University of Hertfordshire

  • Uma Anand
  • William R Otto
  • Daniel Sanchez-Herrera
  • Paul Facer
  • Yiangos Yiangou
  • Yuri Korchev
  • Rolfe Birch
  • Christopher Benham
  • Chas Bountra
  • Iain P Chessell
  • Praveen Anand
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Original languageEnglish
Number of pages14
Pages (from-to)667-80
JournalPain
Journal publication date2008
Volume138
Issue3
DOIs
Publication statusPublished - 2008

Abstract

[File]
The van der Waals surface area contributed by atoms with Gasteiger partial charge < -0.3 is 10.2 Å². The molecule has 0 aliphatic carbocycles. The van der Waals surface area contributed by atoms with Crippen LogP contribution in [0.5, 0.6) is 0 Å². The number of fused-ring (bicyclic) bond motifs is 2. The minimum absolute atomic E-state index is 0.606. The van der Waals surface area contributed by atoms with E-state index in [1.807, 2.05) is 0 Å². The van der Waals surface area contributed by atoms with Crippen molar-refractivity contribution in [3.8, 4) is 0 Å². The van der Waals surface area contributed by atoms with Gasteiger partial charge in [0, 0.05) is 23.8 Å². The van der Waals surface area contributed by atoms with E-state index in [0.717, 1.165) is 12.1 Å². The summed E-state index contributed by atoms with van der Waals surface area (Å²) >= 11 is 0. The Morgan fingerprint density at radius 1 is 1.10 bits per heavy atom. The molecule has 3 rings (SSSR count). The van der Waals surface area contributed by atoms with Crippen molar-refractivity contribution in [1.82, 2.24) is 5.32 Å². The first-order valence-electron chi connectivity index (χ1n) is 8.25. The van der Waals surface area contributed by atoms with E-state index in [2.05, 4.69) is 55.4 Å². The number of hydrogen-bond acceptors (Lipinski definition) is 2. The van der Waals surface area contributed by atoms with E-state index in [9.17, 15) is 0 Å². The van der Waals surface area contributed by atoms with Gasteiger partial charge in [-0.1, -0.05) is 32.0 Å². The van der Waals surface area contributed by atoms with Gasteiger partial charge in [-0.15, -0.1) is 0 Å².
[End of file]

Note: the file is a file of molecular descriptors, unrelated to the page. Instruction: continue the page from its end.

Cannabinoid receptor 2 (CB2) agonists provide the potential for treating chronic pain states without CNS effects associated with CB1 receptor activation. Animal models suggest that they act mainly via non-neuronal cells, possibly inhibition of inflammatory cells in the periphery or CNS, or via release of beta-endorphin; however, the clinical relevance and mechanism of analgesic action is uncertain. Here, we demonstrate colocalisation of CB2 with CB1 and the capsaicin receptor TRPV1 in human dorsal root ganglion (DRG) sensory neurons and increased levels of CB2 receptors in human peripheral nerves after injury, particularly painful neuromas. In primary cultures of human DRG neurons, selective CB2 agonists blocked activation of inward cation currents and elevation of cytoplasmic Ca2+ in response to capsaicin. These inhibitory effects were reversed by GW818646X a CB2 antagonist, and 8-bromo cAMP, but not by SR141716 a CB1 antagonist, or naloxone. Thus CB2 receptor agonists functionally inhibited nociceptive signalling in human primary sensory neurons via a mechanism shared with opioids, of adenylyl cyclase inhibition, but not via mu-opioid receptors. We conclude that CB2 agonists deserve imminent clinical trials for nociceptive, inflammatory and neuropathic chronic pain, in which capsaicin or heat-activated responses via TRPV1 may provide a clinical marker.

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